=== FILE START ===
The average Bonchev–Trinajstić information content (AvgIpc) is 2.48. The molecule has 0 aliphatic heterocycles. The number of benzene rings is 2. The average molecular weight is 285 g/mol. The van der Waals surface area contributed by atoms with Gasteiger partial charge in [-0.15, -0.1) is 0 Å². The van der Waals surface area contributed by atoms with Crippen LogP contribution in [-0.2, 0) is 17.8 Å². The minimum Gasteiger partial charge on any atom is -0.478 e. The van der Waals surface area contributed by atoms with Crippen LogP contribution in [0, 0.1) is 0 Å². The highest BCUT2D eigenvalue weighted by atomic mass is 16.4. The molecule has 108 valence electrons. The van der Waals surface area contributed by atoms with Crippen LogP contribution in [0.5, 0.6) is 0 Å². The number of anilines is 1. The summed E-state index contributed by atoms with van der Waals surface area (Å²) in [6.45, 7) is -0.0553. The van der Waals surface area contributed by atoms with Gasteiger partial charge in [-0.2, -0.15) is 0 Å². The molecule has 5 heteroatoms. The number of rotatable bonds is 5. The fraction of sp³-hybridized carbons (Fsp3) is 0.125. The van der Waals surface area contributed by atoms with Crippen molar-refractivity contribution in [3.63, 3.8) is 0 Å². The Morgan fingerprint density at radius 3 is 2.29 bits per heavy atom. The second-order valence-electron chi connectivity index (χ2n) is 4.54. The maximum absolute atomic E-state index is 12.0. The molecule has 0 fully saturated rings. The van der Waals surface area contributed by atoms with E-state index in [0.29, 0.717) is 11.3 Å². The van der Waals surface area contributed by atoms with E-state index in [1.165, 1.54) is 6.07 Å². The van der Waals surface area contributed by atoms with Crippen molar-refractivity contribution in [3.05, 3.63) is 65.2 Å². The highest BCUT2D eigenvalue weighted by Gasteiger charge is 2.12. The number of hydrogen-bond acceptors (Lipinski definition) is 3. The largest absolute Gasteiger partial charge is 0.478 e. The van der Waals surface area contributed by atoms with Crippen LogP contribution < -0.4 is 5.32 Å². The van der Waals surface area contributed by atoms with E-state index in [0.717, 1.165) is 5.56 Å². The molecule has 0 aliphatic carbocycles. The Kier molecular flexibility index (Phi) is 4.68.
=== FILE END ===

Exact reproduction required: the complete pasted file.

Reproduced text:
The average Bonchev–Trinajstić information content (AvgIpc) is 2.48. The molecule has 0 aliphatic heterocycles. The number of benzene rings is 2. The average molecular weight is 285 g/mol. The van der Waals surface area contributed by atoms with Gasteiger partial charge in [-0.15, -0.1) is 0 Å². The van der Waals surface area contributed by atoms with Crippen LogP contribution in [-0.2, 0) is 17.8 Å². The minimum Gasteiger partial charge on any atom is -0.478 e. The van der Waals surface area contributed by atoms with Crippen LogP contribution in [0, 0.1) is 0 Å². The highest BCUT2D eigenvalue weighted by atomic mass is 16.4. The molecule has 108 valence electrons. The van der Waals surface area contributed by atoms with Crippen LogP contribution in [0.5, 0.6) is 0 Å². The number of anilines is 1. The summed E-state index contributed by atoms with van der Waals surface area (Å²) in [6.45, 7) is -0.0553. The van der Waals surface area contributed by atoms with Gasteiger partial charge in [-0.2, -0.15) is 0 Å². The molecule has 5 heteroatoms. The number of rotatable bonds is 5. The fraction of sp³-hybridized carbons (Fsp3) is 0.125. The van der Waals surface area contributed by atoms with Crippen molar-refractivity contribution in [3.63, 3.8) is 0 Å². The Morgan fingerprint density at radius 3 is 2.29 bits per heavy atom. The second-order valence-electron chi connectivity index (χ2n) is 4.54. The maximum absolute atomic E-state index is 12.0. The molecule has 0 fully saturated rings. The van der Waals surface area contributed by atoms with E-state index in [0.29, 0.717) is 11.3 Å². The van der Waals surface area contributed by atoms with E-state index in [1.165, 1.54) is 6.07 Å². The van der Waals surface area contributed by atoms with Crippen molar-refractivity contribution in [3.05, 3.63) is 65.2 Å². The highest BCUT2D eigenvalue weighted by Gasteiger charge is 2.12. The number of hydrogen-bond acceptors (Lipinski definition) is 3. The largest absolute Gasteiger partial charge is 0.478 e. The van der Waals surface area contributed by atoms with Crippen LogP contribution < -0.4 is 5.32 Å². The van der Waals surface area contributed by atoms with E-state index in [0.717, 1.165) is 5.56 Å². The molecule has 0 aliphatic carbocycles. The Kier molecular flexibility index (Phi) is 4.68.